Review: Wet Leg - Wet Leg

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By Jasper Price, Third Year Theatre and Performance

Indie-pop newcomers Wet Leg release their highly anticipated self-titled debut. A fun, fast-paced record which makes up for its lack of depth with witty lyricism and nostalgic instrumentation.

It took me several listens before I was won over by ‘Wet Leg’. The first time I heard the album, I couldn’t help but compare the Isle of Wight based outfit to their contemporaries. The indie-pop market has become increasingly saturated over the past few years and at first, I couldn’t fathom what new sound could be distinguished here amongst the likes of Newdad, Goat Girl and Porridge Radio. Before the album dropped, the band’s single releases did little to excite me either. As an avid frequenter of Thekla, I have been blasted with the student night go-to ‘Chaise Longue’ for months now, and whilst catchy, the song never made me eager for a full-length LP.

So what changed? Firstly, this is a very well-paced album. Each track comes after the one before with ferocity, and until the track ‘Convincing’, there is little time to breathe in between songs. This makes the record incredibly dynamic; the songs having been clearly very well positioned on the tracklisting. They never outstay their welcome either, with most being around two minutes, thus creating more energy - energy that is only matched with instrumentation. The overall sound that the band deliver feels retro, in part down to the 70’s style guitar hooks and keyboard passages, which hark back to the days of girl punk.

However, the real star of the show is Rhian Teasdale’s vocals, which seem to convey both childlike innocence and a certain sexy promiscuity. On songs like ‘Oh No’ and ‘Angelica’, she has fun with her delivery, letting her unique style guide the narrative of the tracks, whilst the instrumentation seemingly struggles to keep up with her at times. Without her vocals, much of what the band present here would sound stagnant, even generic. The group take few risks sonically, but rather allow the vocals to hook the listener in. For the most part, this works. The song ‘Wet Dream’ is catchy and danceable, with a pleasing call and response chorus that would certainly get a crowd going. There are many incidences of call and response present here, with the chemistry of Teasdale and musical partner Hester Chambers clearly visible.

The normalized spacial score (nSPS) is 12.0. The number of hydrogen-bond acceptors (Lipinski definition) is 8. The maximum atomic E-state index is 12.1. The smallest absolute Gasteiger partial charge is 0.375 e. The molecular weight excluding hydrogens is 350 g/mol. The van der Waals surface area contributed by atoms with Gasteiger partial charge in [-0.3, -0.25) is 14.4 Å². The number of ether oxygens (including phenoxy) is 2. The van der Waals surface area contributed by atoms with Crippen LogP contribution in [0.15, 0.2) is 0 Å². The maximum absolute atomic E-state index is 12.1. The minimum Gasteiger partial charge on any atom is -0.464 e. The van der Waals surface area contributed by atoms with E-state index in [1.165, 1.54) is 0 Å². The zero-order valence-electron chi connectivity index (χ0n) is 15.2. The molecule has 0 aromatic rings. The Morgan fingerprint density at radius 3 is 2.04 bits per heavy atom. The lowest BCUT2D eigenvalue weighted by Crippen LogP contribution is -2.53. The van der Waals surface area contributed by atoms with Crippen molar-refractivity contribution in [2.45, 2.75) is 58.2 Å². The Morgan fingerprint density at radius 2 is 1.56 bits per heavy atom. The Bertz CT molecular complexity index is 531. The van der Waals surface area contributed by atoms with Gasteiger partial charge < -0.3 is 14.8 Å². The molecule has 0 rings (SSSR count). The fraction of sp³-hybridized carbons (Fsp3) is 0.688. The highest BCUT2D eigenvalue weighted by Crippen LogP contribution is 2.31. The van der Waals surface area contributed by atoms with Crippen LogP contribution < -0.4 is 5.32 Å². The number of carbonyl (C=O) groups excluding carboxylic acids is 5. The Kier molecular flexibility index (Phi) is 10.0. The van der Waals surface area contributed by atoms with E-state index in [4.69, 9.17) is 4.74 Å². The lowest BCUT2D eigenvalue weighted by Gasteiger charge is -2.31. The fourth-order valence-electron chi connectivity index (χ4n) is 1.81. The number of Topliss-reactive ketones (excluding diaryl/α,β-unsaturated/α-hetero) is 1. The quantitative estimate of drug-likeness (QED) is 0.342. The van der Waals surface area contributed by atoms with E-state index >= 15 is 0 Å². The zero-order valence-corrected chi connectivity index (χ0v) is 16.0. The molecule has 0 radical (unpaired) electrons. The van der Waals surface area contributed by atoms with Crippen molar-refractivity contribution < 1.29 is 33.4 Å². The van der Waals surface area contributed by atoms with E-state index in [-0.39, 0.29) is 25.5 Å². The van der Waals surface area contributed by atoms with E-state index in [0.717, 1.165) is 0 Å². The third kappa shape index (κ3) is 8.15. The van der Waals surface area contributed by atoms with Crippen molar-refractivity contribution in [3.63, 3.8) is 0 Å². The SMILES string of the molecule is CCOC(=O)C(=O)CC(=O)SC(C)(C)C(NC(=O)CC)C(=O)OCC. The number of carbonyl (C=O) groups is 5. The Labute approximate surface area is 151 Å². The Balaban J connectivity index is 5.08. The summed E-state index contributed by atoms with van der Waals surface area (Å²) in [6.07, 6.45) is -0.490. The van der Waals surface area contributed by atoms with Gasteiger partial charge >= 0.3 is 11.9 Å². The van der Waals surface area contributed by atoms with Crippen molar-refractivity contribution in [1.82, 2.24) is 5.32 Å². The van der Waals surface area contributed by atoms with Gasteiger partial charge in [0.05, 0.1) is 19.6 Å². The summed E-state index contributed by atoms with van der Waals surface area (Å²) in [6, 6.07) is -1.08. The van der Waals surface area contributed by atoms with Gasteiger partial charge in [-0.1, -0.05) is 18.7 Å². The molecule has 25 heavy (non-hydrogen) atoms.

I also really like ‘I Don’t Want To Go Out’, which deceptively modulates from major to minor, a rollercoaster of emotions cleverly shown through the tonal shifts of the music. There is a similar shift in the song ‘Angelica’, which pieces together different musical passages well. The tracks ‘Piece of S***’ and ‘Supermarket’ give a nice rest bite from the hard-hitting first half, with the latter being a particular favourite of mine, the song adding a certain freshness with its group sung hook.

The album is not without its glaring faults though. The very simple and often juvenile lyricism could be seen as another hark to the band’s influences and does allow the listener to learn the song more effectively. Lots of the lyrics are funny. The line “is your muffin buttered? Would you like us to assign someone to butter your muffin?” is a winner. I understand the simplicity of lyrics like this and they are effective in the context of the song.

However, the lack of depth in the band’s more sombre moments fails to hit the mark at times. Where the group excel is when they are having fun, and perhaps trying to be more sincere is where they fall down. There are also moments of repetition. For example, the main guitar line in ‘Angelica’ appears again in the song ‘Ur Mum’.

These are however all minor criticisms in an album that I thoroughly enjoyed from front to back. This is a record that should be listened to in full, and provides a great deal of entertainment when done so.

Featured image: Domino Recording Company


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